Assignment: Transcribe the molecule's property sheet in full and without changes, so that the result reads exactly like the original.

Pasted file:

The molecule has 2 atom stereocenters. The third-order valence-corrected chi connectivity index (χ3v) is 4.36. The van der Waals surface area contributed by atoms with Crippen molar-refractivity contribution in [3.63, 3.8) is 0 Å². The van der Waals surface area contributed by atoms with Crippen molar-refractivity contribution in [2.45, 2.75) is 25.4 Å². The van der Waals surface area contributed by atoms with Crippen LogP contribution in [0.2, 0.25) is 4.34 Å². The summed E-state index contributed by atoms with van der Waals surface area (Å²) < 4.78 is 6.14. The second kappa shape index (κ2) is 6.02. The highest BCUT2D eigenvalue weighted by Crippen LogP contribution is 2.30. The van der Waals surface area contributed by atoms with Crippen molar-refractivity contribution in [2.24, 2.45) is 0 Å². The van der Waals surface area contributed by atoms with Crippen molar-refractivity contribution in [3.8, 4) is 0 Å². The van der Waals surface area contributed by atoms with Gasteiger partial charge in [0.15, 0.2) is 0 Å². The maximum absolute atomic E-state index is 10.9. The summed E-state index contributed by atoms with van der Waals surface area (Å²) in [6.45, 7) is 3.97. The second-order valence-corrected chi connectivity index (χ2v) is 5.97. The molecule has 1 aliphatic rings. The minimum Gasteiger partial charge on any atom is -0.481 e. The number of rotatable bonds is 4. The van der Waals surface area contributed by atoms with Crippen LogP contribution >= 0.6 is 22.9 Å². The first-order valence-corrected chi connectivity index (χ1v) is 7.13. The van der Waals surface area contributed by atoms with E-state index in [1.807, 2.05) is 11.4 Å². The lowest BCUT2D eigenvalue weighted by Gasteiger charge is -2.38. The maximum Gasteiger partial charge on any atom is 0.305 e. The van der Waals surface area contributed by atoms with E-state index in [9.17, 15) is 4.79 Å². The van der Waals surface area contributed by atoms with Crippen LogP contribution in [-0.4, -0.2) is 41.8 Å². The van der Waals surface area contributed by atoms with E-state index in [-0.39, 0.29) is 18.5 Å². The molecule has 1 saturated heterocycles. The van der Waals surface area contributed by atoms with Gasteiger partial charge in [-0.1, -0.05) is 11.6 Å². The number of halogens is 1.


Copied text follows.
The molecule has 2 atom stereocenters. The third-order valence-corrected chi connectivity index (χ3v) is 4.36. The van der Waals surface area contributed by atoms with Crippen molar-refractivity contribution in [3.63, 3.8) is 0 Å². The van der Waals surface area contributed by atoms with Crippen molar-refractivity contribution in [2.45, 2.75) is 25.4 Å². The van der Waals surface area contributed by atoms with Crippen LogP contribution in [0.2, 0.25) is 4.34 Å². The summed E-state index contributed by atoms with van der Waals surface area (Å²) < 4.78 is 6.14. The second kappa shape index (κ2) is 6.02. The highest BCUT2D eigenvalue weighted by Crippen LogP contribution is 2.30. The van der Waals surface area contributed by atoms with Crippen molar-refractivity contribution in [2.24, 2.45) is 0 Å². The van der Waals surface area contributed by atoms with Crippen molar-refractivity contribution in [3.8, 4) is 0 Å². The van der Waals surface area contributed by atoms with Gasteiger partial charge in [0.15, 0.2) is 0 Å². The maximum absolute atomic E-state index is 10.9. The summed E-state index contributed by atoms with van der Waals surface area (Å²) in [6.45, 7) is 3.97. The second-order valence-corrected chi connectivity index (χ2v) is 5.97. The molecule has 1 aliphatic rings. The minimum Gasteiger partial charge on any atom is -0.481 e. The number of rotatable bonds is 4. The van der Waals surface area contributed by atoms with Crippen LogP contribution >= 0.6 is 22.9 Å². The first-order valence-corrected chi connectivity index (χ1v) is 7.13. The van der Waals surface area contributed by atoms with E-state index in [1.807, 2.05) is 11.4 Å². The lowest BCUT2D eigenvalue weighted by Gasteiger charge is -2.38. The maximum Gasteiger partial charge on any atom is 0.305 e. The van der Waals surface area contributed by atoms with E-state index in [9.17, 15) is 4.79 Å². The van der Waals surface area contributed by atoms with Crippen LogP contribution in [-0.4, -0.2) is 41.8 Å². The van der Waals surface area contributed by atoms with E-state index in [-0.39, 0.29) is 18.5 Å². The molecule has 1 saturated heterocycles. The van der Waals surface area contributed by atoms with Gasteiger partial charge in [-0.1, -0.05) is 11.6 Å². The number of halogens is 1.